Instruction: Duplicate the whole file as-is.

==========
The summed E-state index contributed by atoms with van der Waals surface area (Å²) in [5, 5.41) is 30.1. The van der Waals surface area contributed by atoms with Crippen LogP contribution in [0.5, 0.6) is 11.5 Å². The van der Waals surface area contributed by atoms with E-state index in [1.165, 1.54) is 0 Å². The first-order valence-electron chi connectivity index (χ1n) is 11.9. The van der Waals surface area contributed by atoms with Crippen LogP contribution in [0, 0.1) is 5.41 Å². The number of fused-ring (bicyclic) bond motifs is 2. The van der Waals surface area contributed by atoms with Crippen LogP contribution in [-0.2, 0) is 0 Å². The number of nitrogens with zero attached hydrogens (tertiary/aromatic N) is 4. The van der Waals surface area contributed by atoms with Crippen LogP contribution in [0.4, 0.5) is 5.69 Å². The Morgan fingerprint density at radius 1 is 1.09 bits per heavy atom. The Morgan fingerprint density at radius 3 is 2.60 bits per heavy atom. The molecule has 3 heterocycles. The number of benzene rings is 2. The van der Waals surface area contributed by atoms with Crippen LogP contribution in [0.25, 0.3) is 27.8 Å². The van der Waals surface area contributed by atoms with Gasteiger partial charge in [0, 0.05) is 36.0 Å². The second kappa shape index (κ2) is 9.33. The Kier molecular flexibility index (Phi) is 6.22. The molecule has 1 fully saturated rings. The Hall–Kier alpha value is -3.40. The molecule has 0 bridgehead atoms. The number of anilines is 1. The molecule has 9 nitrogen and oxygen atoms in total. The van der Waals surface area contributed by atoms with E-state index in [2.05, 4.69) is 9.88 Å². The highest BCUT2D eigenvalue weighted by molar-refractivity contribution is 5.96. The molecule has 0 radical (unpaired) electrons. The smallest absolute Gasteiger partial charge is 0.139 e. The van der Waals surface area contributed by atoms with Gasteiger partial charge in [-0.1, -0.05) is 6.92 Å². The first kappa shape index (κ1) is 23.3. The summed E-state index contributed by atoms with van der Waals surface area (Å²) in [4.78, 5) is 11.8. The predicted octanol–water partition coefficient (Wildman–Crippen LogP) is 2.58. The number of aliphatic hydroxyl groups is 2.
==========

The summed E-state index contributed by atoms with van der Waals surface area (Å²) in [5, 5.41) is 30.1. The van der Waals surface area contributed by atoms with Crippen LogP contribution in [0.5, 0.6) is 11.5 Å². The van der Waals surface area contributed by atoms with E-state index in [1.165, 1.54) is 0 Å². The first-order valence-electron chi connectivity index (χ1n) is 11.9. The van der Waals surface area contributed by atoms with Crippen LogP contribution in [0, 0.1) is 5.41 Å². The number of fused-ring (bicyclic) bond motifs is 2. The van der Waals surface area contributed by atoms with Crippen LogP contribution in [-0.2, 0) is 0 Å². The number of nitrogens with zero attached hydrogens (tertiary/aromatic N) is 4. The van der Waals surface area contributed by atoms with Crippen LogP contribution in [0.4, 0.5) is 5.69 Å². The Morgan fingerprint density at radius 1 is 1.09 bits per heavy atom. The Morgan fingerprint density at radius 3 is 2.60 bits per heavy atom. The molecule has 3 heterocycles. The number of benzene rings is 2. The van der Waals surface area contributed by atoms with Crippen LogP contribution in [0.25, 0.3) is 27.8 Å². The van der Waals surface area contributed by atoms with Gasteiger partial charge in [0, 0.05) is 36.0 Å². The second kappa shape index (κ2) is 9.33. The Kier molecular flexibility index (Phi) is 6.22. The molecule has 1 fully saturated rings. The Hall–Kier alpha value is -3.40. The molecule has 0 bridgehead atoms. The number of anilines is 1. The molecule has 9 nitrogen and oxygen atoms in total. The van der Waals surface area contributed by atoms with E-state index in [2.05, 4.69) is 9.88 Å². The highest BCUT2D eigenvalue weighted by molar-refractivity contribution is 5.96. The molecule has 0 radical (unpaired) electrons. The smallest absolute Gasteiger partial charge is 0.139 e. The van der Waals surface area contributed by atoms with Gasteiger partial charge in [-0.1, -0.05) is 6.92 Å². The first kappa shape index (κ1) is 23.3. The summed E-state index contributed by atoms with van der Waals surface area (Å²) in [4.78, 5) is 11.8. The predicted octanol–water partition coefficient (Wildman–Crippen LogP) is 2.58. The number of aliphatic hydroxyl groups is 2.